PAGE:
A massive fireball that engulfed people scooping up fuel spilling from a pipeline ruptured by thieves in central Mexico killed 66 people and badly burned 76 others in what was a chronicle of a tragedy foretold.
Video taken before the explosion shows how some 700 people gathered at the pipeline as it sent a jet of gasoline into the air, while army soldiers stood by, apparently doing little to intervene.
Alcocer said in an early Sunday news conference that some patients are in serious condition, with burns on more than 80 percent of their bodies and organs compromised following the accident.
Video footage showed dozens of residents in an nearly festive atmosphere as whole families gathered in a field as a geyser of fuel spouted dozens of feet into the air from the tap.
"Far from stopping the fight. against fuel theft, it's going to become stronger, we'll continue until we've eradicated these practices", Lopez Obrador, who has said he will step up the security presence in sensitive areas, said.
Acting Attorney General Alejandro Gertz claimed the explosion was "intentional" because "someone caused that leak".
"A lot of people arrived with their jerry cans, because of the gasoline shortages we've had", said 55-year-old Martin Trejo, who was looking for his son, who had gone to collect the fuel.
State oil company Pemex said an investigation is under way.
Fuel thieves punctured the Tula-Tuxpan pipeline a few miles from one of Mexico's main refineries on Friday. The most recent efforts started late in December, which included closing the pipelines.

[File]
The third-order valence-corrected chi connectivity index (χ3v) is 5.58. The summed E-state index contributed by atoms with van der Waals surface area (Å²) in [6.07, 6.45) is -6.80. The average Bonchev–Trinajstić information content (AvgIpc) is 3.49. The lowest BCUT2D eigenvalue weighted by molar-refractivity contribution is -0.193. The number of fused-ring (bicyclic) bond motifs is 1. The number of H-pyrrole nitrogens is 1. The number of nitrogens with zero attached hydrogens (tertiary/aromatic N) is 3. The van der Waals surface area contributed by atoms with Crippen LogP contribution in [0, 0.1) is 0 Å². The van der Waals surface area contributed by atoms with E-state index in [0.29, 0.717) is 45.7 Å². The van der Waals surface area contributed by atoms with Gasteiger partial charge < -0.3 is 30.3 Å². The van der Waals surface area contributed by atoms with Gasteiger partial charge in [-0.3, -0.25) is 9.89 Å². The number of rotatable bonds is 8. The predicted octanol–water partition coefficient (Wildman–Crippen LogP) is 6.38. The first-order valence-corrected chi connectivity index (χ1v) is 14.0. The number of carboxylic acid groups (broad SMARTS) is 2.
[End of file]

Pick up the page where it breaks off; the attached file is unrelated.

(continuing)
"I am deeply saddened by the suffering in Tlahuelilpan", Lopez Obrador wrote on Twitter.
One witness described how an nearly festive atmosphere among hundreds of local residents filling containers with spilled fuel turned to horror as the blast scattered the crowd in all directions, incinerating clothing and inflicting severe burns.
Lopez Obrador, who has launched a crackdown on fuel theft, called on "the entire government" to assist the people at the site of the explosion.
It was not clear if those actions included shutting off the flow of fuel in the pipeline. This caused in some cases lengthy delays in fuel deliveries, with the shortages even reaching the capital of the country, Mexico City.
Health officials were taking DNA samples from direct relatives at the local community center in Tlahuelilpan to aid in identification.
Pemex attributed the blaze to "the manipulation of an illegal tap". In a statement, PEMEX announced that the explosion was caused by the illegal manipulation of the pipeline, as minutes before the accident videos were shot where people could be seen filling drums and vehicle fuel tanks.
Romero said Pemex closed a valve at the pipeline on Friday after noting a drop in pressure from the leak.